Feel the Face this Open for the High Shot!

The first shot is a high velocity, high trajectory, high spin shot.  It is most often struck with the most lofted club in the bag.  In this situation the ball needs to come to a screeching halt very soon after landing, due to the fact that you have very little green to play with.
Here is how to play the shot:
  • Using your most lofted club, open the face as much as possible.  You should feel as if you could balance a glass of water on the face of the club at address - take note of the picture above.
  • The velocity and speed in the swing is what gets the ball high and spinning, so even though this may be a short shot it requires an aggressive approach.  Hit it hard!
  • Going through impact try to feel the hands scoop under the ballThe club head releases under and thus the club face stays open through the hit. This is an important element to this shot as it allows the golfer to hit hard, yet when releasing the club properly, the ball goes up versus far.
  • Practice this shot from good lies off of a slight up slope in the sand.  While hitting the shot as hard as you can try to see how high and short you can make the ball travel.

Post Impact

The other shot is a low velocity, low trajectory, low spin shot.  It should most often be played with the second most lofted club in the bag.  If you have an LW it would be the SW, or if you only have an SW then you should use the PW.  In this situation the shot needs to traverse a large portion of either flat or downhill green.  There is ample opportunity for the ball to roll like a putt!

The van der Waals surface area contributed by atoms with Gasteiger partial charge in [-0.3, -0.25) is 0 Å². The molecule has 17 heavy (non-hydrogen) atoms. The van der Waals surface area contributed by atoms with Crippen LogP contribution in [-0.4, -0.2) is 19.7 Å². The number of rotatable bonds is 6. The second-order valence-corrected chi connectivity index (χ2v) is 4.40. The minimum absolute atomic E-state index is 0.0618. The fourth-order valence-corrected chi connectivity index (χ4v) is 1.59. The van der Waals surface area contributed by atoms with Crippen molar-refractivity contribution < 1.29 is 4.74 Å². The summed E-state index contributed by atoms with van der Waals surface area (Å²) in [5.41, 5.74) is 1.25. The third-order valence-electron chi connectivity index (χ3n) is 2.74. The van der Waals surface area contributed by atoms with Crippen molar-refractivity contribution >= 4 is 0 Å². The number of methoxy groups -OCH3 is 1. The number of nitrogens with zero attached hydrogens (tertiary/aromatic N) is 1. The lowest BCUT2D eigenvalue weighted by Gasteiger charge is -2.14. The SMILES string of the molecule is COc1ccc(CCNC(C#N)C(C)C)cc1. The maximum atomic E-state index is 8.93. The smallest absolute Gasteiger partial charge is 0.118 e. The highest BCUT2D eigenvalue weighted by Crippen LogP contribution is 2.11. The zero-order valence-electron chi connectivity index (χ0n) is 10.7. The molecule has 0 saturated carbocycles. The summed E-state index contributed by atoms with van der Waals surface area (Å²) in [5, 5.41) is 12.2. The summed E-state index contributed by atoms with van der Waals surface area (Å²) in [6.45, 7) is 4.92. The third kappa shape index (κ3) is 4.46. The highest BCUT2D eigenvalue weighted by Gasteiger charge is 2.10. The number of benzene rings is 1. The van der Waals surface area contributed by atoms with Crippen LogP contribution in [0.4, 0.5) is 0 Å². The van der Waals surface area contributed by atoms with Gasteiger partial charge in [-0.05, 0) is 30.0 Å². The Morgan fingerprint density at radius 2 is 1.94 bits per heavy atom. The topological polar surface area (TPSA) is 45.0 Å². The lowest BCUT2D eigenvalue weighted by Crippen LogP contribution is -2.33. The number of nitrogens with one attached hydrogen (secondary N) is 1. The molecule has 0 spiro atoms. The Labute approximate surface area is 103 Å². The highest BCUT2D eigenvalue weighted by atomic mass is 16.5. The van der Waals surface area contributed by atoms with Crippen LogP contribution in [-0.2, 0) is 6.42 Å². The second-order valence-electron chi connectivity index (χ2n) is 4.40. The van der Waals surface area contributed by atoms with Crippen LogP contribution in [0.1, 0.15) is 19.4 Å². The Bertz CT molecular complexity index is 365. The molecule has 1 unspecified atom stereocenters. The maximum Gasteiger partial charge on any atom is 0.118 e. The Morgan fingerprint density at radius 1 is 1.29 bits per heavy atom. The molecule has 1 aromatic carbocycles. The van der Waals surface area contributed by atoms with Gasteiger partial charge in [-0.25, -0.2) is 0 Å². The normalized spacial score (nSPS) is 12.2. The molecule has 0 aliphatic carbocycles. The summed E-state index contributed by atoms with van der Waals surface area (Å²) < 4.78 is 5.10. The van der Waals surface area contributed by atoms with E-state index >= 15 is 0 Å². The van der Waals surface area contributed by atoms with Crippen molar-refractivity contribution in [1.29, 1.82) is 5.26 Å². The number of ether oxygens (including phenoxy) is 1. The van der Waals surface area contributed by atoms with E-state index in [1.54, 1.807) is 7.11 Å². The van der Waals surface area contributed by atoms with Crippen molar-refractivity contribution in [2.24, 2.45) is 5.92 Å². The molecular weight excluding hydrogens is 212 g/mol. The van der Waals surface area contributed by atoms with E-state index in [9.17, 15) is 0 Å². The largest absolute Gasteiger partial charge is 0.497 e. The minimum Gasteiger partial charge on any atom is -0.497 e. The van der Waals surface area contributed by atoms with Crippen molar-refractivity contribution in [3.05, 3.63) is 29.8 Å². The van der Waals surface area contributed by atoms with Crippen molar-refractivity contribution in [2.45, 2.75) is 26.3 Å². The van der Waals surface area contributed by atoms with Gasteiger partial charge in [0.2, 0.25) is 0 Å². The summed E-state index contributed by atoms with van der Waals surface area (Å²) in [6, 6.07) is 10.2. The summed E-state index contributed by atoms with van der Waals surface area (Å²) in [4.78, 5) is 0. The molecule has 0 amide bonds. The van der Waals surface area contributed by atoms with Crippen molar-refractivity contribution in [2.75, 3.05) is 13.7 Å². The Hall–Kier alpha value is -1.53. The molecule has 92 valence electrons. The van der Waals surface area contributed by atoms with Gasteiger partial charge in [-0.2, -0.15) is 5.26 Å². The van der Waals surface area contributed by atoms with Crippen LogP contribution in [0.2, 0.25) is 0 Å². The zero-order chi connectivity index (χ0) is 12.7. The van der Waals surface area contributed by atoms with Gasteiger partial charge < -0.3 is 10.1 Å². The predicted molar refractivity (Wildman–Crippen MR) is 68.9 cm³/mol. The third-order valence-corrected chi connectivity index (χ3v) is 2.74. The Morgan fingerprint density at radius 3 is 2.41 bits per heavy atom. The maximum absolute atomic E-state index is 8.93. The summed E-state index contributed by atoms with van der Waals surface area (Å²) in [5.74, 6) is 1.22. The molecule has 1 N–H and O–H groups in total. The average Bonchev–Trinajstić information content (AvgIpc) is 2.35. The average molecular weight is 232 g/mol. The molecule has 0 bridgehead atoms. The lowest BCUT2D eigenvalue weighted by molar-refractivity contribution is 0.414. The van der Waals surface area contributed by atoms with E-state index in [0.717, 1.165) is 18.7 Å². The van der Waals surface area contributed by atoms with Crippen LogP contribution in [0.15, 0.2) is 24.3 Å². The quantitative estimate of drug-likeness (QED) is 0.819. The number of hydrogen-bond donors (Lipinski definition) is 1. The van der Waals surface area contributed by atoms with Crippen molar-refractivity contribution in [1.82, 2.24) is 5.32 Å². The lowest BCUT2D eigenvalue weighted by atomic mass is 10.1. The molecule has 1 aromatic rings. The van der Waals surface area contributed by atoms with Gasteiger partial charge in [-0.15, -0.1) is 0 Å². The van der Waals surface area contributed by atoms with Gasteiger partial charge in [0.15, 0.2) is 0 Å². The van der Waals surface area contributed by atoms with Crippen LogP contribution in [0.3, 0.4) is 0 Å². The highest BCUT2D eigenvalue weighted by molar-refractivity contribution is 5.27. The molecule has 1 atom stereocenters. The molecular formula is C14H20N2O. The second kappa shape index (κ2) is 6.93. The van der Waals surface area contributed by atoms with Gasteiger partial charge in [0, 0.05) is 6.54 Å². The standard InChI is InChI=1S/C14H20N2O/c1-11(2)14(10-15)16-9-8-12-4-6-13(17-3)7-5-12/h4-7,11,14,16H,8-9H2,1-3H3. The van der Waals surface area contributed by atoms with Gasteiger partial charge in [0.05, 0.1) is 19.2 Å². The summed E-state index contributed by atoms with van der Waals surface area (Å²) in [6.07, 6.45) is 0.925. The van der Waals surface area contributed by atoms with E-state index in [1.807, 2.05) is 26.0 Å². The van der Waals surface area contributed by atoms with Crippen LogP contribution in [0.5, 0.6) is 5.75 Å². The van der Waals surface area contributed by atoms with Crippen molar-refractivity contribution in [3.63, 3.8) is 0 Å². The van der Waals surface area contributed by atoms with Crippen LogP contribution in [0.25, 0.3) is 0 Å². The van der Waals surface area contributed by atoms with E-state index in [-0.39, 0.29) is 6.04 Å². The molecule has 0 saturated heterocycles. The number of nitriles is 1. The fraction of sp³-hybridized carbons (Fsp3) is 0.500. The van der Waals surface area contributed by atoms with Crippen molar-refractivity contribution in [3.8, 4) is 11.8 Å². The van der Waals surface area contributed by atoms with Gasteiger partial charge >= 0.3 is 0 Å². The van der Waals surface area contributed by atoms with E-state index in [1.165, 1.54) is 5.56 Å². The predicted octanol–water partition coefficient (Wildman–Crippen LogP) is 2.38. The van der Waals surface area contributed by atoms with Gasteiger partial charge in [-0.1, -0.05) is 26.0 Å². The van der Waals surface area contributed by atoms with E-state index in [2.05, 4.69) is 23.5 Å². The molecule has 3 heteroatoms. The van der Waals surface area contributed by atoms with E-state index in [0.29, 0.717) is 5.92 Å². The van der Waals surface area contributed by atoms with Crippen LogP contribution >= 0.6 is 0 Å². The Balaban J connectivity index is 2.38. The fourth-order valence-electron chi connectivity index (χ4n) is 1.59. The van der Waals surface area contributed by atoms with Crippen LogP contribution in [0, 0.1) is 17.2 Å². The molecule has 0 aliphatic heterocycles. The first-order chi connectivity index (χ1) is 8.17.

Play the shot this way:

  • Using a lesser lofted club the stance should be of average width and the ball position is still forward of center.
  • The clubface remains open, yet to a lesser degree than the above shot.
  • This shot is played almost in slow motion as there should be very little speed in the swing. I often call this the 'dump and run' shot, as it should just get out the bunker, land early on the green and roll to the hole as if it were a putt.
  • The hands should be light throughout the swing and it is okay to actually roll the face a little through impact.  This serves to lower the shot further and causes the ball to release more.
  • Do not attempt this shot when your ball is lying on an upslope! An upslope requires a more aggressive swing and that robs the ball of  its ability to stay low.
  • Practice is vital for this shot as it tends to take a few tries before sensing the correct speed of the swing.

With a few minutes spent experimenting with the above suggestions in the sand you will soon start to lose some of the angst we have all experienced when stepping into a bunker.  Give it a try and please feel free to let me know your thoughts.

Additional Resources:

How to Hit Great Bunker Shots

Luke Donald's Buried Lie